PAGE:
The Paramount rally included the day’s only planned civil disobedience, with three Walmart retail workers and six other supporters taking arrest for blocking Lakewood Boulevard. Other tactics were more common across the country, including subversive light shows and mic-checking flash mobs.

The Maryland protesters split up after their rally into two groups: a larger one which leafleted and caroled at a store in Laurel (“I saw Walmart fire Santa Claus”, “Deck the aisles with living wages”) and a smaller group of community activists that headed to nearby Severn. There, about fifty people walked quickly through the garden section, to the front of the store, and launched a mic check, the crowd echoing an organizer from Jobs with Justice as she read from a prepared script: “We call on Walmart to change. We call on Walmart to stop bullying.” After being warned by police, the group turned and left, chanting “We’ll be back.”

The Maryland rally, like the overall campaign, had close ties to the UFCW; most of the Hanover marchers arrived on a half dozen buses that departed from UFCW Local 400’s nearby union hall. Felicia Miller, a UFCW member working at Safeway as a deli clerk, told The Nation that Walmart is driving down standards for new workers at her unionized store. “The young people coming in, pay stinks now because of Walmart…” said Miller. “Because our companies are saying, If Walmart can get away with it, why can’t we?” She said the sight of Walmart workers on strike was “awesome. I’m here to support them all the way.”

While some observers are already deriding the strike for failing to bring Walmart to its knees, worker activists and staff organizers have long been talking about it as an escalation, not a climax. While on the picket line Thursday and Friday, workers were already talking about striking again, and hoping that their courage this time would embolden more workers to join in the next. “There’s going to be more days that we’re going to strike,” Rozier said last night, “and it’s not going to stop. I’m not going to stop until they respect us and give us what we want.” That’s in line with what the UFCW’s Dan Schlademan promised earlier this month: “This is a new permanent reality for Walmart…. Two thousand and twelve is the beginning of the season where retail workers are going to start to stand up.”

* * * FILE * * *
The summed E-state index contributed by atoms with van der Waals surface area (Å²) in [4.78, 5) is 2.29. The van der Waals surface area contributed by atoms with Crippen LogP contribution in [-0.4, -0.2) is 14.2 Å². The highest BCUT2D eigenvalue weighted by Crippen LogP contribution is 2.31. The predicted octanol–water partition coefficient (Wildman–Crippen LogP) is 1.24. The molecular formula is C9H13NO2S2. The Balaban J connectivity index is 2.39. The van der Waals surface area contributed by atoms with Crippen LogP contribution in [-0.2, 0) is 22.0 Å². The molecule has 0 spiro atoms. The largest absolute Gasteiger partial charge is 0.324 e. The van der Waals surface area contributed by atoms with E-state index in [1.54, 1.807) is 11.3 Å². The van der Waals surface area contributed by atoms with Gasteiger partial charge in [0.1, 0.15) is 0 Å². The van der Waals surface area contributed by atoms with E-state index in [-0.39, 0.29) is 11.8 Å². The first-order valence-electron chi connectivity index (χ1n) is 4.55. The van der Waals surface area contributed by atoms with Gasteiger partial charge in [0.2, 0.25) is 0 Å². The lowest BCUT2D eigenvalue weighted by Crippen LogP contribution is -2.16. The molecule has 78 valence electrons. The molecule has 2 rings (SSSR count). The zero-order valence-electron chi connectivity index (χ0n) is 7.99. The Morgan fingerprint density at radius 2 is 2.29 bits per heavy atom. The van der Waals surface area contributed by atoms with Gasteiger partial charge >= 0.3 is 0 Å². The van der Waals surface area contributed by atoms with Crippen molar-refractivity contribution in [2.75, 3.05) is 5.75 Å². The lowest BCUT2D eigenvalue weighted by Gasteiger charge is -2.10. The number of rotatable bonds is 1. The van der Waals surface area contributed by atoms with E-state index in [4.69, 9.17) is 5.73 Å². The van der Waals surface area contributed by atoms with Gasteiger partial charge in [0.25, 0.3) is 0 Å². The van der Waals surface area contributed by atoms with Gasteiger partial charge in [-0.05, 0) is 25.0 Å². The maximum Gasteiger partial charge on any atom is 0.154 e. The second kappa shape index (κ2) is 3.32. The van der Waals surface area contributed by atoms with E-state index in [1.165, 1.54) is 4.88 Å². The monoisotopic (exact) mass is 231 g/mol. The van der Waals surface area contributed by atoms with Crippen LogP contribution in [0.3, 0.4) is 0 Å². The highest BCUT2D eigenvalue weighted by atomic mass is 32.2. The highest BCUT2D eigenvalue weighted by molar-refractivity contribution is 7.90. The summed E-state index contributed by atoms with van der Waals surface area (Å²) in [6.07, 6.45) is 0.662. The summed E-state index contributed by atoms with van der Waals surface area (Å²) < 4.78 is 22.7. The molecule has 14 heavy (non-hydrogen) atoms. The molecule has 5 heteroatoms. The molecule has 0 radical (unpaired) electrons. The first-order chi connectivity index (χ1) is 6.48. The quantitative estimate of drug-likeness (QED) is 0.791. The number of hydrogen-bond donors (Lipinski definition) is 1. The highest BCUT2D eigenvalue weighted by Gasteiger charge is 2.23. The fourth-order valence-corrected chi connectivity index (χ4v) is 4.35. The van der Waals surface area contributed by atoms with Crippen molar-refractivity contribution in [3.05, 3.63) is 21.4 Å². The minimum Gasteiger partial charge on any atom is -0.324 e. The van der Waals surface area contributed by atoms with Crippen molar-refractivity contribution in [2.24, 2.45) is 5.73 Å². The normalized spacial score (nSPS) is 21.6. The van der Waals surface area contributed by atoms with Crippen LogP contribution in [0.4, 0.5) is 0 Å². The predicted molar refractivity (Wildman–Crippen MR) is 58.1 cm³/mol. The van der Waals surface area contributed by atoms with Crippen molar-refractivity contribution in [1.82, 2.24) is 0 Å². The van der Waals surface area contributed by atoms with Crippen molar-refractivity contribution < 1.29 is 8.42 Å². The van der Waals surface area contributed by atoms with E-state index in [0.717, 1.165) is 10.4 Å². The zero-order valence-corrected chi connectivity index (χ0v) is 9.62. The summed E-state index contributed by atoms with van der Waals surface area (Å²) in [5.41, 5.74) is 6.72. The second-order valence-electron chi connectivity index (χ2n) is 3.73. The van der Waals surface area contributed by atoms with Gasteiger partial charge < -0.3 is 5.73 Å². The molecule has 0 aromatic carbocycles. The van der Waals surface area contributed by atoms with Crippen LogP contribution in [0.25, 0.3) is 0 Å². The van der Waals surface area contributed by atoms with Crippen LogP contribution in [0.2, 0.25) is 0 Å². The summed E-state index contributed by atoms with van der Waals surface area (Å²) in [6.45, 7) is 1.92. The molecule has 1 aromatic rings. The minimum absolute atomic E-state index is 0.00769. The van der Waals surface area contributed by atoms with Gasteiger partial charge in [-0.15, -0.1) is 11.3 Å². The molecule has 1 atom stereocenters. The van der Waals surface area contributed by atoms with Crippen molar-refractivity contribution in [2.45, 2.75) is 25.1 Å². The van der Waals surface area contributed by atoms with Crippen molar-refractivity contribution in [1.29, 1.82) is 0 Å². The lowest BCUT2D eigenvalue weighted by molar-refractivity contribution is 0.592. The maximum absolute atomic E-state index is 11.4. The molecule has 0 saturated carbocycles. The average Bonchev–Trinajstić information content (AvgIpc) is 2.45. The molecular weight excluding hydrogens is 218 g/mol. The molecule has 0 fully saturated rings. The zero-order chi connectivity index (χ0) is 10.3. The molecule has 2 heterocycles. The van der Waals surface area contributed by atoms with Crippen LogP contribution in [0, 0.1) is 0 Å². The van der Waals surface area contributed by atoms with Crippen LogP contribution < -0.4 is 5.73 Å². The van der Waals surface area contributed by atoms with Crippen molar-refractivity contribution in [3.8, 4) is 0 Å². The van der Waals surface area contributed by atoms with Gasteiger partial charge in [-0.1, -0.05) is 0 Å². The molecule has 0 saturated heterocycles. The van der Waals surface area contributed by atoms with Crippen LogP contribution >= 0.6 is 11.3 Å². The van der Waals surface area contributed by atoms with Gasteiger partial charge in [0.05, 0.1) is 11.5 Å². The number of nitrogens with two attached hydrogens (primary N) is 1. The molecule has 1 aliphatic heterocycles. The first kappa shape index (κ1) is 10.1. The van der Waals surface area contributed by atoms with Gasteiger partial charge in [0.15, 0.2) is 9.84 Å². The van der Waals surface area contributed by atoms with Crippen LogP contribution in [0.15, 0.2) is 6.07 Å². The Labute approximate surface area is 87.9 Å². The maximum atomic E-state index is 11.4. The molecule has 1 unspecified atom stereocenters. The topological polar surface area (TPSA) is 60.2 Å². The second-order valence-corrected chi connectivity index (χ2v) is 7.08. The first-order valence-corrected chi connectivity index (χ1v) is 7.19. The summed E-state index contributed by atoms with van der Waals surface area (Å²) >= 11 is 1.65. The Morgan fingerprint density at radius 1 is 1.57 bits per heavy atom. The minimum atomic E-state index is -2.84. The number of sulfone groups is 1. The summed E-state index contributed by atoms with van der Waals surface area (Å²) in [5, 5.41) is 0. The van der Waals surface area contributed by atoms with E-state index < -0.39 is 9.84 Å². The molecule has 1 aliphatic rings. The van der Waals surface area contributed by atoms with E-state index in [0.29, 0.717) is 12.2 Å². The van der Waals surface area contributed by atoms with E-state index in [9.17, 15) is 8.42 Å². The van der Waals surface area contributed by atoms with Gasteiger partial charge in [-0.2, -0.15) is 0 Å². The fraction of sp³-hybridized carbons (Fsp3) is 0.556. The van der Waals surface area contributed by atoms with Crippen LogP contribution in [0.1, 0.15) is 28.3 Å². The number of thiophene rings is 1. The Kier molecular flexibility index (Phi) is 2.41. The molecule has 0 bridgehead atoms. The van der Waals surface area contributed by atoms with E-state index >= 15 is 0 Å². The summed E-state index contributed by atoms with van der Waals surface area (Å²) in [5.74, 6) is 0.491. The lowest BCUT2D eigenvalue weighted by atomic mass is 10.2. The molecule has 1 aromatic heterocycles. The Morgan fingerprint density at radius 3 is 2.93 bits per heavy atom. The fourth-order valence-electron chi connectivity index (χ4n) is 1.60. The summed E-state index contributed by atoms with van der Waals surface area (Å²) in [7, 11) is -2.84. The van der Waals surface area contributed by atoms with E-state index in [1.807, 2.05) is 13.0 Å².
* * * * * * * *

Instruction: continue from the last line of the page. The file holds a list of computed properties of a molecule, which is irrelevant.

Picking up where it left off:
As he marched towards the Hanover Walmart this morning, former SEIU organizer Stephen Lerner credited the campaign with showing that workers, through strategic use of strikes, “can engage in actions that both make them feel powerful and that impact the company, and they don’t need to just spend their life waiting for some [National Labor Relations Board] process to demonstrate they want a union.” Lerner, the architect of the Justice for Janitors campaign, added, “What they’re really showing is, they’re acting like a union.” 

By 9 pm EST Friday, the day’s last major action, a picket in San Leandro, California, with a dragon puppet and a “brass liberation band,” had come to a close. The three workers who’d been arrested in the afternoon had made it safely home. Tomorrow, the Walmart strikers are headed back to work, with at least one exception: a San Leandro worker who wanted to strike but was scheduled for days off on Thursday and Friday. She’ll be striking tomorrow.

Update: (6:45 PM, Monday, November 26): According to a spokesperson for Making Change at Walmart, over 500 Walmart workers went on strike.

Much of this reporting originally appeared in my Black Friday live blog for The Nation.